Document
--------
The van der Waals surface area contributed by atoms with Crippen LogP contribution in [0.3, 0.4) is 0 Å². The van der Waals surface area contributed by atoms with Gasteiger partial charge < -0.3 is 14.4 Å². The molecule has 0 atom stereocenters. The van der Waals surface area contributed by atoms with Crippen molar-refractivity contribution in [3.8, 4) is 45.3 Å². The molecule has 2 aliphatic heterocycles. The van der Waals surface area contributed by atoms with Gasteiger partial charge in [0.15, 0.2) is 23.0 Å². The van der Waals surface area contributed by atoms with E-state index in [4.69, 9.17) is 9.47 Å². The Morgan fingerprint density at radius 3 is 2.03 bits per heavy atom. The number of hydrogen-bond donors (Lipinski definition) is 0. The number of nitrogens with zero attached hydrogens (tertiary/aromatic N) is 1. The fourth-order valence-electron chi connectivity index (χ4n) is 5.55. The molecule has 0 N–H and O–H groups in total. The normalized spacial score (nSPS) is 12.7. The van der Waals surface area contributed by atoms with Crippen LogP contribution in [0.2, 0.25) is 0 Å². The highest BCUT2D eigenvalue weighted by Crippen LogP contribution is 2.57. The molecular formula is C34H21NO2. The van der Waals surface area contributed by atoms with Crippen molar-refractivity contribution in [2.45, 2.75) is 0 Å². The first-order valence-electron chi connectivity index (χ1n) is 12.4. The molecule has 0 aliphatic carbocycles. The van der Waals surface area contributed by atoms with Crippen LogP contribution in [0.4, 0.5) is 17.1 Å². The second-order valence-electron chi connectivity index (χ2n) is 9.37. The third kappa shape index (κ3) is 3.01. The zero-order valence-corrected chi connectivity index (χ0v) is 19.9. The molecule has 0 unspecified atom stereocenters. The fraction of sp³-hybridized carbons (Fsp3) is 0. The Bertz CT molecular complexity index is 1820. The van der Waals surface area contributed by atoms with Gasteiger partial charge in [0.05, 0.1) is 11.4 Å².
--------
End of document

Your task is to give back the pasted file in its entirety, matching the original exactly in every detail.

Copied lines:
The van der Waals surface area contributed by atoms with Crippen LogP contribution in [0.3, 0.4) is 0 Å². The van der Waals surface area contributed by atoms with Gasteiger partial charge < -0.3 is 14.4 Å². The molecule has 0 atom stereocenters. The van der Waals surface area contributed by atoms with Crippen molar-refractivity contribution in [3.8, 4) is 45.3 Å². The molecule has 2 aliphatic heterocycles. The van der Waals surface area contributed by atoms with Gasteiger partial charge in [0.15, 0.2) is 23.0 Å². The van der Waals surface area contributed by atoms with E-state index in [4.69, 9.17) is 9.47 Å². The Morgan fingerprint density at radius 3 is 2.03 bits per heavy atom. The number of hydrogen-bond donors (Lipinski definition) is 0. The number of nitrogens with zero attached hydrogens (tertiary/aromatic N) is 1. The fourth-order valence-electron chi connectivity index (χ4n) is 5.55. The molecule has 0 N–H and O–H groups in total. The normalized spacial score (nSPS) is 12.7. The van der Waals surface area contributed by atoms with Crippen LogP contribution in [0.2, 0.25) is 0 Å². The highest BCUT2D eigenvalue weighted by Crippen LogP contribution is 2.57. The molecular formula is C34H21NO2. The van der Waals surface area contributed by atoms with Crippen molar-refractivity contribution in [2.45, 2.75) is 0 Å². The first-order valence-electron chi connectivity index (χ1n) is 12.4. The molecule has 0 aliphatic carbocycles. The van der Waals surface area contributed by atoms with Crippen LogP contribution in [0.4, 0.5) is 17.1 Å². The second-order valence-electron chi connectivity index (χ2n) is 9.37. The third kappa shape index (κ3) is 3.01. The zero-order valence-corrected chi connectivity index (χ0v) is 19.9. The molecule has 0 unspecified atom stereocenters. The fraction of sp³-hybridized carbons (Fsp3) is 0. The Bertz CT molecular complexity index is 1820. The van der Waals surface area contributed by atoms with Gasteiger partial charge in [0.05, 0.1) is 11.4 Å².